The Duty to Consult: Important Lessons from Canada’s Mining Sector

March 26, 2013

lawyerReprinted with permission from: McInnes Cooper Lawyers | Avocats

Recent developments in Ontario and Yukon are an important reminder of the practical implications of the Crown’s legal Duty to Consult with First Nations on exploration rights granted to the mining industry under provincial laws. Resource and energy sector companies operating in Canada should learn a lesson from the Ontario and Yukon experience: blind reliance on Crown decisions or actions as an assurance that the Crown has met its legal Duty to Consult can lead to consequences ranging from minor delays, to project cancellation – with significant associated costs.

Resource and energy sector companies can pro-actively manage the risk related to the Duty to Consult by:

  • factoring consultation into project schedules, budgets and planning as early as possible;
  • evaluating, through appropriate due diligence, whether the Crown has satisfied its Duty to Consult in the case at hand; and
  • staying informed and engaged with governments and First Nations to ensure that regulatory frameworks that integrate the Duty to Consult do so in a meaningful and commercially practicable way.


Duty to Consult 101: The Supreme Court of Canada has confirmed, through a series of decisions since 1990, that both the Federal and the Provincial Crowns have a duty to consult Aboriginal people where a Crown decision or action may adversely affect Aboriginal rights and title. This Duty to Consult does not need to be expressed in any particular legislation or regulation for it to be of full force and effect; rather, it is an overarching constitutional obligation on the Crown that applies to any decision or activity that may adversely affect claims of Aboriginal rights or title. Examples of Crown decisions or actions that may trigger the Duty to Consult include the issuance of license, permits or approvals, and grants of rights to Crown resources and land. Where a court finds the Crown failed to meet its Duty to Consult, it will make an order to remedy that failure. The remedies available to the court are varied and potentially far-reaching, and may include:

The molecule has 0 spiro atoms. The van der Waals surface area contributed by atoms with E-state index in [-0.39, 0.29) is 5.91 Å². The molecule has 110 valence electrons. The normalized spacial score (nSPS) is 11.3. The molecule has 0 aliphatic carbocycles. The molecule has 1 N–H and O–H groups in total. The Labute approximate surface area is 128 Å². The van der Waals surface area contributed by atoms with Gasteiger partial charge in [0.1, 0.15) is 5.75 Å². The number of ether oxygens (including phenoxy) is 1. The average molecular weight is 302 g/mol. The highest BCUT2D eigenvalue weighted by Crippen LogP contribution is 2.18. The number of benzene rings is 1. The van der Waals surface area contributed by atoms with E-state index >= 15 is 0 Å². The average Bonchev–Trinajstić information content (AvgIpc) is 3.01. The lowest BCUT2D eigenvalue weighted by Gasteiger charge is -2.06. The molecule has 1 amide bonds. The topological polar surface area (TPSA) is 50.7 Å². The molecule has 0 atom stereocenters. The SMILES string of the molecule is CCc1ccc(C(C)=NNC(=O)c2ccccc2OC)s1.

• injunctions against project proponents preventing activities that had been allowed under a Crown decision;
  • requiring the Crown to reconsider decisions it previously issued in favour of a project proponent; and
  • granting orders requiring legislatures to amend legislation and regulations to properly allow for consultation.

“Free” or “Open” Entry Claims Systems: Many Canadian Provinces and Territories – including New Brunswick and Newfoundland and Labrador – manage their mineral resources through “free” (or “open”) mineral claim systems. Under this system, prospectors can acquire mineral claims by entering on Crown lands, staking, and then recording, claims. The mining recorder for each Province or Territory typically has no discretion to refuse a claim that complies with the requirements of the relevant mining legislation and regulations.

Under a “free” entry system, once a claim is recorded, the claim holder must perform certain works as outlined in the applicable regulations to maintain the claim. Apart from maintaining a registry of claims, the Crown does not become actively involved in the development process until it receives an application to perform certain exploratory work. The exploration activities regulated by subsequent permitting differ by jurisdiction; in certain jurisdictions, a proponent could theoretically proceed with certain exploration activities - and make certain financial commitments and expenditures accordingly – in strict compliance with the mining legislation and regulations, without the Crown first putting its mind to claims of Aboriginal rights or title.


The Yukon Court of Appeal’s Incursion on Free Entry Mining: The Yukon Quartz Mining Actestablishes a free entry system for mineral claims in the Yukon Territory. Under this Act, holders of mineral claims are free to perform “Class 1” exploration, including clearing of land, construction of lines, corridors and temporary trails, without providing notice to the Crown or its officials, or obtaining permits or permission. Mineral claim holders could thus conduct these activities without notice to, or consultation, with First Nations whose lands are actually – or potentially – affected.